Molecular highways and cell communication laying the foundations for exciting biomedical advances

By Carl Jackson

Across Australia, approximately 1,400 Australians are currently on an organ donation waitlist, desperately hoping for a life-saving transplant. But what if in the future we could create these organs on demand, eradicating these waitlists entirely?

This technology is still a long way off, but thanks to foundational research into cell communication like that done by Dr Simone Hendrikse, this future dream could one day be reality.

Headshot of Dr Simone Hendrikse with blurred building in background
McKenzie Fellow Dr Simone Hendrikse

As a McKenzie Fellow at the University of Melbourne, Dr Hendrikse is interested in understanding how we can control cellular communication and organisation to provide a foundation for a range of biomedical applications.

Taking a multidisciplinary focus, spanning the interface of biology, engineering, chemistry, physics and more, Dr Hendrikse works on research at a molecular scale but with enormous potential.

Building a molecular transport system

There are a number of problems which need to be solved before we can create functional organs on demand for use in transplant patients, and a major one of these is cell communication. Cell-cell and cell-environmental communication is key in organ organisation and functioning. This “communication” or cell-talk is not static; hundreds of processes are constantly interacting, dissociating and even influencing one another making it highly challenging to mimic, let alone to control and manipulate.

To solve this problem, Dr Hendrikse is investigating something which many would usually associate with large scale transport and logistics research rather than molecular scale biomedicine – how to effectively move nanometer size cargo over several micrometers to a desired location.

3D render of human cells on blue background

The key to this logistics puzzle lies in DNA molecules attached to a polymer highway which allows a cargo-carrying ball to tumble along it on a pre-defined track. In this way, specific cargo can be transported between cells in a controlled manner that would initiate a desired response in the host cell.

In this way cells could also be transported from point A to point B to aid in hierarchical cell-organisation similar to that found in our organs in the human body -- but they still need to remain in a suitable environment, otherwise they spontaneously form undesirable cell types (like fat cells instead of organ specific cells).

It’s therefore important to include the right components to maintain stem-cell characteristics as well as promoting organ specific cell type formation in order to create this biomimetic environment for the cells. Hydrogels which include “the smart highway” have the potential to control the growth of stem cells into mini-organs.

Organs to nanobots: the future possibilities are exciting

While still in its very early stages, this research has incredible potential to revolutionise the healthcare sector.

One exciting application that may be possible through mastering the ability to control where cells go and how they act is growing viable organs for use in human transplant patients. This technology, in addition to solving a longstanding difficulty with the availability of suitable donor organs, would mean transplanted tissue could be a perfect genetic match for its host, improving patient outcomes.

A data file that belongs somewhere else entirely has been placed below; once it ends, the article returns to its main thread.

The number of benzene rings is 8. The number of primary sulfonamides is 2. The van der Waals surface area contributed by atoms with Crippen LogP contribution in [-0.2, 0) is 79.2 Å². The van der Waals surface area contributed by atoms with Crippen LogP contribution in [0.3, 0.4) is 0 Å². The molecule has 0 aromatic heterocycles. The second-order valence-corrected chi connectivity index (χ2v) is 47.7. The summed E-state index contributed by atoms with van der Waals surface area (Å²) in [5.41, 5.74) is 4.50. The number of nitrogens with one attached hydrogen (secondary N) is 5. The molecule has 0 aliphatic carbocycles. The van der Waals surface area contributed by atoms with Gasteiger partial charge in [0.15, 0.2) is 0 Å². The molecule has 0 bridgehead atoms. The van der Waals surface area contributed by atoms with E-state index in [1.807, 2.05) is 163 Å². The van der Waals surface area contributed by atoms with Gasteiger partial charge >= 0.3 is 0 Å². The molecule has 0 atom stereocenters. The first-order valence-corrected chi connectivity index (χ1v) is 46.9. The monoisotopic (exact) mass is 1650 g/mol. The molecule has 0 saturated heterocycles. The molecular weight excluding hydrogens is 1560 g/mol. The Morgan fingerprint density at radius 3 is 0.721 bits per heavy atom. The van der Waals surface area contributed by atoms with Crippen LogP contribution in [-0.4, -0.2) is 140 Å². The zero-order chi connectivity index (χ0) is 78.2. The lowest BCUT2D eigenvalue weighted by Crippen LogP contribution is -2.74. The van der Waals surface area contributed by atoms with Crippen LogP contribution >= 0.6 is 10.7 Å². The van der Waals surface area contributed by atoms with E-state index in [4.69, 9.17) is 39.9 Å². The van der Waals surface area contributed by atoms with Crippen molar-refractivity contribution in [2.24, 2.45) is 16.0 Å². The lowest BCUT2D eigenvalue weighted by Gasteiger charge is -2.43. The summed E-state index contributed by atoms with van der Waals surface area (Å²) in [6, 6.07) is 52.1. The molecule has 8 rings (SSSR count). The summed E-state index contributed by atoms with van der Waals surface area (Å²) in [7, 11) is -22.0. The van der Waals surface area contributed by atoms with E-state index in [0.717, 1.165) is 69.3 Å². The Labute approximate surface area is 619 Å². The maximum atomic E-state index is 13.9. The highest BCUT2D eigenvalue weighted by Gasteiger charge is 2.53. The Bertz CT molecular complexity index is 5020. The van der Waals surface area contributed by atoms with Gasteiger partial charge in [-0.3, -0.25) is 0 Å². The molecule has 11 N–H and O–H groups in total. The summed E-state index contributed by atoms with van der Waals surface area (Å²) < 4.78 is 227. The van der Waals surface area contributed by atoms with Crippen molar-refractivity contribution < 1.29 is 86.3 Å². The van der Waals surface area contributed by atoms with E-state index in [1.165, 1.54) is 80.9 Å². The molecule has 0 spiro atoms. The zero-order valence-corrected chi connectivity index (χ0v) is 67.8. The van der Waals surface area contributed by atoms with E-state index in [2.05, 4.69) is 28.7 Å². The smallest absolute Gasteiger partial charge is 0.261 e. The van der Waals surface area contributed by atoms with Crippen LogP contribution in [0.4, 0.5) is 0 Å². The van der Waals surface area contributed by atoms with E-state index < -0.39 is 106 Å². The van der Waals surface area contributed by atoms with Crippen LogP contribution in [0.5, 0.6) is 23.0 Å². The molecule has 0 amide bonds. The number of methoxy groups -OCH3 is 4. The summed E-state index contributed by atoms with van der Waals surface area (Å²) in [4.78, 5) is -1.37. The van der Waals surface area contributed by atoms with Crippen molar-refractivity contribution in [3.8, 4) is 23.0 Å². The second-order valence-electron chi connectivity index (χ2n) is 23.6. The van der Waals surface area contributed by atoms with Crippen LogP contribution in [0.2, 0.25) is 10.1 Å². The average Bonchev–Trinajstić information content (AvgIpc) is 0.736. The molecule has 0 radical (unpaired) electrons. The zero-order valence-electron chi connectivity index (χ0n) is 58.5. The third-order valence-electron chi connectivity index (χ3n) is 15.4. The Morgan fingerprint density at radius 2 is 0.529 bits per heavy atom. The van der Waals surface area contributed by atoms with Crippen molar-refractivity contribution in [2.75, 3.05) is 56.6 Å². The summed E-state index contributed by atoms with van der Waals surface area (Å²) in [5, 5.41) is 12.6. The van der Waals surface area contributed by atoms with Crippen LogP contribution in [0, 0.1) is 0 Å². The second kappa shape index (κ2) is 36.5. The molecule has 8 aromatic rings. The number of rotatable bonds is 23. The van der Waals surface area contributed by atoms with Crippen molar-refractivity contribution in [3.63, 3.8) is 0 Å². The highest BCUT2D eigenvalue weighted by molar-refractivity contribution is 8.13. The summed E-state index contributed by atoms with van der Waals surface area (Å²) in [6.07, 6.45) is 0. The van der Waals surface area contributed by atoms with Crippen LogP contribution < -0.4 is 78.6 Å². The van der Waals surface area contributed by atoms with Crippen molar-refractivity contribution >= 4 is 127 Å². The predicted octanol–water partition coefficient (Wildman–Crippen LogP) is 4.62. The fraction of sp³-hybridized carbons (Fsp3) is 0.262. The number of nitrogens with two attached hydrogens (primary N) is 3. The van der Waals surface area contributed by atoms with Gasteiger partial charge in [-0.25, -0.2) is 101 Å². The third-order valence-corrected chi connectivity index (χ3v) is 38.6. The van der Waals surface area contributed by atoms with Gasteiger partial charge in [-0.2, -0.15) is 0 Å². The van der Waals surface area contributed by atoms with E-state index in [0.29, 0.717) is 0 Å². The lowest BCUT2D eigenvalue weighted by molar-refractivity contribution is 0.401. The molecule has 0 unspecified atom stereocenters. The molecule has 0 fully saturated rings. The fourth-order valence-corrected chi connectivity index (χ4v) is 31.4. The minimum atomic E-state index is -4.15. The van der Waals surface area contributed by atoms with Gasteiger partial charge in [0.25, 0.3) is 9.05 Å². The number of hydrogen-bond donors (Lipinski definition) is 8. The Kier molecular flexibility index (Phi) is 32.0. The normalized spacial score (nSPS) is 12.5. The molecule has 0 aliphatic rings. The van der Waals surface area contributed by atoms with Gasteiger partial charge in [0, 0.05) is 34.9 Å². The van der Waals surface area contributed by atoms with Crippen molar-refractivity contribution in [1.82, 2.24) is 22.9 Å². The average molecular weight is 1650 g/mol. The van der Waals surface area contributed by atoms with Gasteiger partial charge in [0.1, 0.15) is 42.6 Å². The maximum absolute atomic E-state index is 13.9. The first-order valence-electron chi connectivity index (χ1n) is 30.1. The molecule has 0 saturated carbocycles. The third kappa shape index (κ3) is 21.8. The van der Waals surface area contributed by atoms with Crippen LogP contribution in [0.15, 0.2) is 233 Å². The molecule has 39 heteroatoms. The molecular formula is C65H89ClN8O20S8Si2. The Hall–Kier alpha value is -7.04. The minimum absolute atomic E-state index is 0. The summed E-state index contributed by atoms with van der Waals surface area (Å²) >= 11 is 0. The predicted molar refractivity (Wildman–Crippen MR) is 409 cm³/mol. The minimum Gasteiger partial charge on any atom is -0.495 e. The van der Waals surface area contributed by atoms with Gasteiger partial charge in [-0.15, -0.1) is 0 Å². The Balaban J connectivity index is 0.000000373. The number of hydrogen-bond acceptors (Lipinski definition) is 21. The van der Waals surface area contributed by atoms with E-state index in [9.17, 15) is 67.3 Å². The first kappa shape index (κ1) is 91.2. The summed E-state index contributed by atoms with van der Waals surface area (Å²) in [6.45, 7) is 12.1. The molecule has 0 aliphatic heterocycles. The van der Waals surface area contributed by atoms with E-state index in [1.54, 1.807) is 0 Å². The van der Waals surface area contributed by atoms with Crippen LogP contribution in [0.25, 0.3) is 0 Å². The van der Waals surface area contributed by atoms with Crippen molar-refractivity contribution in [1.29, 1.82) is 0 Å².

3D render of DNA strand dissolving into particles at right

There are also applications beyond bespoke organs. Managing cell and cargo traffic could pave the way for huge advances in nanorobotics. These nanorobots would potentially be able to be programmed to perform specific functions at specific sites in the body (such as regenerating diseased cells or correcting hereditary conditions on-side) in a much less invasive procedure than most current treatments.

A few bumps in the road ahead

There’s clearly a lot of potential in this fascinating research, but there are a few challenges to overcome first.

One of these is making life-like, and so highly dynamic, materials by mastering control over moving processes. When we fabricate materials in the laboratory they are usually static, which is far from what is happening in our bodies. The challenge lies in making the material move over time and control its trajectory.

Moreover, due to the non-standard sizes of currently grown mini-organs, it is very difficult for researchers to get consistent and reliable results every time. With her new nanotechnology, Dr. Hendrikse strives to control cell organisation into mini-organs to obtain more control over organ dimensions, and hence, to create more uniform and homogeneous organ samples. This is vital if the technology is ever going to be used in a clinical setting.

There are also a range of ethical concerns. Making alterations on a cellular level in human patients raises a variety of questions and will require a number of discussions to ensure the technology is used responsibly and for benefit and not harm.

Despite these concerns, this research signals an exciting future for healthcare, and will likely open up many other innovations in how society manages medical treatment well into the future.